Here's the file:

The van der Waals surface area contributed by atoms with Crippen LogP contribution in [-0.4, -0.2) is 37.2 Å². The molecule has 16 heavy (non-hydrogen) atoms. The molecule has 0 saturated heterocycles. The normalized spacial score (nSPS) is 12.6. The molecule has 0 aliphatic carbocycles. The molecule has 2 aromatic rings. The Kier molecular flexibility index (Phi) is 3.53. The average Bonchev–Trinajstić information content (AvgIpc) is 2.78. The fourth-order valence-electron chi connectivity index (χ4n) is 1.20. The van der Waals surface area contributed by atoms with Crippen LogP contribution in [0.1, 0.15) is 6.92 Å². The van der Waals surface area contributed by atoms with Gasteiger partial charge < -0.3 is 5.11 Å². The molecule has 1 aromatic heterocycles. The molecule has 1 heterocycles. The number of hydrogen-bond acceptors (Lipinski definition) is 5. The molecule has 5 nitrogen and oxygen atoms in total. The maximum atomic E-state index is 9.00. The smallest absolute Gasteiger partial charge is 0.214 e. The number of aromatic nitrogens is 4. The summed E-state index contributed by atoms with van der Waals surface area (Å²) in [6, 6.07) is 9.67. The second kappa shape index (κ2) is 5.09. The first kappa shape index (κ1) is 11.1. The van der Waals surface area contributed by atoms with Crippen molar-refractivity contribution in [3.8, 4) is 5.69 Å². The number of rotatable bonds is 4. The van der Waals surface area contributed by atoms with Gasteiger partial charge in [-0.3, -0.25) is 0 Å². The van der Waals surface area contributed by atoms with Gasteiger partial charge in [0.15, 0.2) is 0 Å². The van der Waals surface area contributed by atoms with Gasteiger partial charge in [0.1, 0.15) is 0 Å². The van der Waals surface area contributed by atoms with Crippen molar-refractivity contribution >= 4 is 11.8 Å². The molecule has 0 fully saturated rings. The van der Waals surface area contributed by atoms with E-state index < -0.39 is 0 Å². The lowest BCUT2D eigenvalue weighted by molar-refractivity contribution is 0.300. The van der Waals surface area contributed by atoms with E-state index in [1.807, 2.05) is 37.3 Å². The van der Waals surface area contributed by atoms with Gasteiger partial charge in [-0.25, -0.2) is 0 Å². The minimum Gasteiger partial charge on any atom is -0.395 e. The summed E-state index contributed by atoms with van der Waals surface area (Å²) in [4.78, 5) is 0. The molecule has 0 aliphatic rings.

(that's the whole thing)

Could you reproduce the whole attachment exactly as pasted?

The van der Waals surface area contributed by atoms with Crippen LogP contribution in [-0.4, -0.2) is 37.2 Å². The molecule has 16 heavy (non-hydrogen) atoms. The molecule has 0 saturated heterocycles. The normalized spacial score (nSPS) is 12.6. The molecule has 0 aliphatic carbocycles. The molecule has 2 aromatic rings. The Kier molecular flexibility index (Phi) is 3.53. The average Bonchev–Trinajstić information content (AvgIpc) is 2.78. The fourth-order valence-electron chi connectivity index (χ4n) is 1.20. The van der Waals surface area contributed by atoms with Crippen LogP contribution in [0.1, 0.15) is 6.92 Å². The van der Waals surface area contributed by atoms with Gasteiger partial charge < -0.3 is 5.11 Å². The molecule has 1 aromatic heterocycles. The molecule has 1 heterocycles. The number of hydrogen-bond acceptors (Lipinski definition) is 5. The molecule has 5 nitrogen and oxygen atoms in total. The maximum atomic E-state index is 9.00. The smallest absolute Gasteiger partial charge is 0.214 e. The number of aromatic nitrogens is 4. The summed E-state index contributed by atoms with van der Waals surface area (Å²) in [6, 6.07) is 9.67. The second kappa shape index (κ2) is 5.09. The first kappa shape index (κ1) is 11.1. The van der Waals surface area contributed by atoms with Crippen molar-refractivity contribution in [3.8, 4) is 5.69 Å². The number of rotatable bonds is 4. The van der Waals surface area contributed by atoms with Gasteiger partial charge in [-0.3, -0.25) is 0 Å². The van der Waals surface area contributed by atoms with Gasteiger partial charge in [0.15, 0.2) is 0 Å². The van der Waals surface area contributed by atoms with Gasteiger partial charge in [0.1, 0.15) is 0 Å². The van der Waals surface area contributed by atoms with Crippen molar-refractivity contribution >= 4 is 11.8 Å². The molecule has 0 fully saturated rings. The van der Waals surface area contributed by atoms with E-state index < -0.39 is 0 Å². The lowest BCUT2D eigenvalue weighted by molar-refractivity contribution is 0.300. The van der Waals surface area contributed by atoms with E-state index in [1.807, 2.05) is 37.3 Å². The van der Waals surface area contributed by atoms with Gasteiger partial charge in [-0.25, -0.2) is 0 Å². The minimum Gasteiger partial charge on any atom is -0.395 e. The summed E-state index contributed by atoms with van der Waals surface area (Å²) in [4.78, 5) is 0. The molecule has 0 aliphatic rings.